For Halong Bay, don’t go to Cat Ba. It’s awful!!! Like a big discotheque.
I have been to Quan Lan island. I took a ferry boat through a way that is not used by commercial boats inside the bay. I was in a lovely guesthouse at the beginning of the village. I had a walking turn alone around the island following the sea. The beaches were… wow !!! White sand, long beach, alone !!!
In Quan Lan island, I don’t know if they are from the majority but they were very friendly. I had a warm welcome there.
The minorities I met
Even if the minorities move, they have their main settlement.
Ban Lac village: White Thai.
Sapa: Black H’mong, Red Dao, Tay, Xa Pho, Giay.
Bac Ha: Flower Hmong, Hanhi.
Dong Van: Tay, White Hmong, Giay.
Meo Vac: White H’mong, Tay, Lo Lo, Nung.
Additional tip: the visa
I strongly recommend you to get your visa on arrival.
You will both save time and money as you won’t need to go to the embassy.
You will get an invitation letter and get your visa directly at the airport.
It’s what I have done for this trip and everything was perfect.
Use the link below to apply.
Don’t listen to people who try to convince others not to visit Vietnam.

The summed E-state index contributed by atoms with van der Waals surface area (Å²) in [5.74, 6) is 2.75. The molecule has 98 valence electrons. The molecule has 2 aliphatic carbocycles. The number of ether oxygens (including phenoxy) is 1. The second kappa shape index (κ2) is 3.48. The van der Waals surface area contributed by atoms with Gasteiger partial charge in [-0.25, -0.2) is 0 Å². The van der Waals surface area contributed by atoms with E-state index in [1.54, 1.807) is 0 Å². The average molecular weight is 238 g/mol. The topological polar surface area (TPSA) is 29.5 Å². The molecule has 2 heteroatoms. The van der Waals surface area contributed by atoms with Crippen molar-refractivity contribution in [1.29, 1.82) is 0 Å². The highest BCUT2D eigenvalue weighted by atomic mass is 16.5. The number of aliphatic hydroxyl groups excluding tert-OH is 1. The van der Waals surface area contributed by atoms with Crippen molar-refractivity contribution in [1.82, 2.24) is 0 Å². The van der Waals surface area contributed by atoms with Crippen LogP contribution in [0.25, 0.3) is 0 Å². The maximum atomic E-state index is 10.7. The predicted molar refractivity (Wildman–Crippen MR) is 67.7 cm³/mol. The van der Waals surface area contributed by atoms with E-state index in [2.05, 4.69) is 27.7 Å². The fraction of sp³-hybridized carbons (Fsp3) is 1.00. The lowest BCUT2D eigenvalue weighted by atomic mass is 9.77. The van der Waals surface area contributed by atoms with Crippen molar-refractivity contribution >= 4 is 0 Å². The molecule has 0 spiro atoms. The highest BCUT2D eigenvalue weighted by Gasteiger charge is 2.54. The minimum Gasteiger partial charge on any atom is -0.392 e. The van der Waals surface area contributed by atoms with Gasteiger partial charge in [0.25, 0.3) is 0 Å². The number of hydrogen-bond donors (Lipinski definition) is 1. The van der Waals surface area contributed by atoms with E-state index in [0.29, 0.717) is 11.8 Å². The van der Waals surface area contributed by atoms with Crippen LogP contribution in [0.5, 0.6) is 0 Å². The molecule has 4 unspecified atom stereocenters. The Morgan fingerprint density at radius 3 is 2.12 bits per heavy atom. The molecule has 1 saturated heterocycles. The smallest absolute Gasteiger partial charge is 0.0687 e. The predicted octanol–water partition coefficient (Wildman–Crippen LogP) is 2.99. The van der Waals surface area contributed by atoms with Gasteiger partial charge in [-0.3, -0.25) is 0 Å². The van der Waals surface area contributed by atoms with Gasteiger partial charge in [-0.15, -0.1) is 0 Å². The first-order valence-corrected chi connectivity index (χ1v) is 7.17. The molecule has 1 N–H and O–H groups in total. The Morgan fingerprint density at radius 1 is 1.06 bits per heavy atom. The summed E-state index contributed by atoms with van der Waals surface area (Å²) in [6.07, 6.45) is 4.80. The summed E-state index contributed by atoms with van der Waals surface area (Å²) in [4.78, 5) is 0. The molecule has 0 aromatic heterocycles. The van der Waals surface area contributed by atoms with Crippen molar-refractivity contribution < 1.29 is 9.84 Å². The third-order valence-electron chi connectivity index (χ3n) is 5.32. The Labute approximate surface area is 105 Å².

There’s still a lot of gems in the North and the interactions with the local people are really great.
If you liked this article and the minorities of Northern Vietnam, you’ll be certainly fascinated by Bastar Tribal people in India.
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Stephanie Langlet is called Indie, the female Indiana Jones by her French readers.
She helps the travellers to feel comfortable outside of their comfort zone and to travel closer to the people and culture (read the testimonials).
She is a Trip Planner, Blogger and a Hospitality and Management Consultant.
Fond of the Tribes and Minorities, she’s specialised since 2012 in the tribes and festivals of Central India and have collaborated with Chhattisgarh Tourism Board to promote it. She’s often interviewed by Indian medias.
In 2015, with her French Travel Blog Amatu Artea, she was recognised as one of the Top 6 foreign bloggers about India by Holidify, and as an influencer for Chhattisgarh by Chhattisgarh Tourism Board.
She also runs her own guesthouse in the south-west of France, from May to October.
Her mission is to help to the preservation of the traditions of the World, through the promotion of the traditional festivals and customs.